Updated: Mar 14
Here are some general statistics about brain tumours worldwide:
Brain tumours are a relatively rare type of cancer, accounting for approximately 2% of all cancers.
Brain tumours are the leading cause of cancer-related death in children under the age of 20.
In adults, brain tumours are more common in people over the age of 60.
The incidence of brain tumours varies greatly depending on geographic location, with some countries having higher rates of brain tumours than others.
The average age at diagnosis for a brain tumour is 55 years.
Men are slightly more likely to develop a brain tumour than women.
The most common types of brain tumours in adults are gliomas, meningiomas, and pituitary tumours.
The most common types of brain tumours in children are astrocytomas, medulloblastomas, and ependymomas.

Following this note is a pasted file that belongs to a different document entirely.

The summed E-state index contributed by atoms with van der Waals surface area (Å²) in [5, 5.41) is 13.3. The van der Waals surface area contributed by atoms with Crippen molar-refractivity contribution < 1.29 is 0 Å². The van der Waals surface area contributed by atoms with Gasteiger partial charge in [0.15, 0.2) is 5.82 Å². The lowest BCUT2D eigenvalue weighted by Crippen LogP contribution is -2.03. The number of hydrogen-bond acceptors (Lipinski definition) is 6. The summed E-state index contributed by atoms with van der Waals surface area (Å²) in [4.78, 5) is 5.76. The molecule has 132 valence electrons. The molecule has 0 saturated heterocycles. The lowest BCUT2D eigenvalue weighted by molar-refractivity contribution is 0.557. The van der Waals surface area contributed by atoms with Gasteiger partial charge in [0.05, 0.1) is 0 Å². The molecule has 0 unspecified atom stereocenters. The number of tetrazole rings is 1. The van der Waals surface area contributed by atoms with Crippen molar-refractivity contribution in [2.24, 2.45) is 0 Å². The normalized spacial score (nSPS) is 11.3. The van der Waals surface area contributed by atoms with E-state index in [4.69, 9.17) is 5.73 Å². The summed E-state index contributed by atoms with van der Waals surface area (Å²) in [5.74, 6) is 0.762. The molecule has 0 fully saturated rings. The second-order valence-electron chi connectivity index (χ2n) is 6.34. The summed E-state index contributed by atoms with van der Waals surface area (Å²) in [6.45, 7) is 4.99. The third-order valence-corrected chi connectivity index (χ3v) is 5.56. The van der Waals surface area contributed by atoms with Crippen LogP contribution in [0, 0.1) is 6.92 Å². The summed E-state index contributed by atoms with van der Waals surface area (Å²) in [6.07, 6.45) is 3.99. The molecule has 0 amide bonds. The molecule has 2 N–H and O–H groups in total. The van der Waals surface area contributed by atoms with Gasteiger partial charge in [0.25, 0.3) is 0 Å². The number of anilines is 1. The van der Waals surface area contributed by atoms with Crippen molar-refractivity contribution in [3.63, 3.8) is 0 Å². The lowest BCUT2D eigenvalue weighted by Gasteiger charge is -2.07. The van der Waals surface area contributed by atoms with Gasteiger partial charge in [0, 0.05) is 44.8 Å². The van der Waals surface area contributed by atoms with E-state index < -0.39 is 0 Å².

The survival rate for brain tumours varies depending on the type and stage of the tumour, as well as the person's age and overall health.
Advances in technology and treatment options have improved the prognosis for many people with brain tumours, but much more research is needed to further improve outcomes and increase survival rates.
It's important to note that these are only general statistics and the incidence and prognosis of brain tumours can vary greatly depending on a number of factors. It's always best to speak with a doctor for a personalised evaluation and prognosis.